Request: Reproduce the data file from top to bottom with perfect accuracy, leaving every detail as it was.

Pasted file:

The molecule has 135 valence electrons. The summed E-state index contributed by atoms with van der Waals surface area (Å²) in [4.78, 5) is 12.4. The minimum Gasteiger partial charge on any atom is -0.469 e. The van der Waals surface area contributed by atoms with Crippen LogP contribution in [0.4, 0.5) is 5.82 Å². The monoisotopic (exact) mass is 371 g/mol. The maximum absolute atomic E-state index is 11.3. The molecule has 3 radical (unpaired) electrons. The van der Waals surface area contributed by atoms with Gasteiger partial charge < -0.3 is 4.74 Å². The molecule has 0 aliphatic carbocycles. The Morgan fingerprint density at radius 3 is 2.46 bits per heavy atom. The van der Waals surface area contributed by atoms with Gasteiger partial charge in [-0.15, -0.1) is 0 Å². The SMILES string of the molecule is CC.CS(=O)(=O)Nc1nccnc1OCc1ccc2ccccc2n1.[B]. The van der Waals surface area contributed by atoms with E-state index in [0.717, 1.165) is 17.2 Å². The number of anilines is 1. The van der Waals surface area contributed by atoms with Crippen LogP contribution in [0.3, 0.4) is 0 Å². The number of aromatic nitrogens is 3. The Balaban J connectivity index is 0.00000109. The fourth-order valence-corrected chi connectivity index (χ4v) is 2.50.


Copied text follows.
The molecule has 135 valence electrons. The summed E-state index contributed by atoms with van der Waals surface area (Å²) in [4.78, 5) is 12.4. The minimum Gasteiger partial charge on any atom is -0.469 e. The van der Waals surface area contributed by atoms with Crippen LogP contribution in [0.4, 0.5) is 5.82 Å². The monoisotopic (exact) mass is 371 g/mol. The maximum absolute atomic E-state index is 11.3. The molecule has 3 radical (unpaired) electrons. The van der Waals surface area contributed by atoms with Gasteiger partial charge < -0.3 is 4.74 Å². The molecule has 0 aliphatic carbocycles. The Morgan fingerprint density at radius 3 is 2.46 bits per heavy atom. The van der Waals surface area contributed by atoms with Gasteiger partial charge in [-0.15, -0.1) is 0 Å². The SMILES string of the molecule is CC.CS(=O)(=O)Nc1nccnc1OCc1ccc2ccccc2n1.[B]. The van der Waals surface area contributed by atoms with E-state index in [0.717, 1.165) is 17.2 Å². The number of anilines is 1. The van der Waals surface area contributed by atoms with Crippen LogP contribution in [0.3, 0.4) is 0 Å². The number of aromatic nitrogens is 3. The Balaban J connectivity index is 0.00000109. The fourth-order valence-corrected chi connectivity index (χ4v) is 2.50.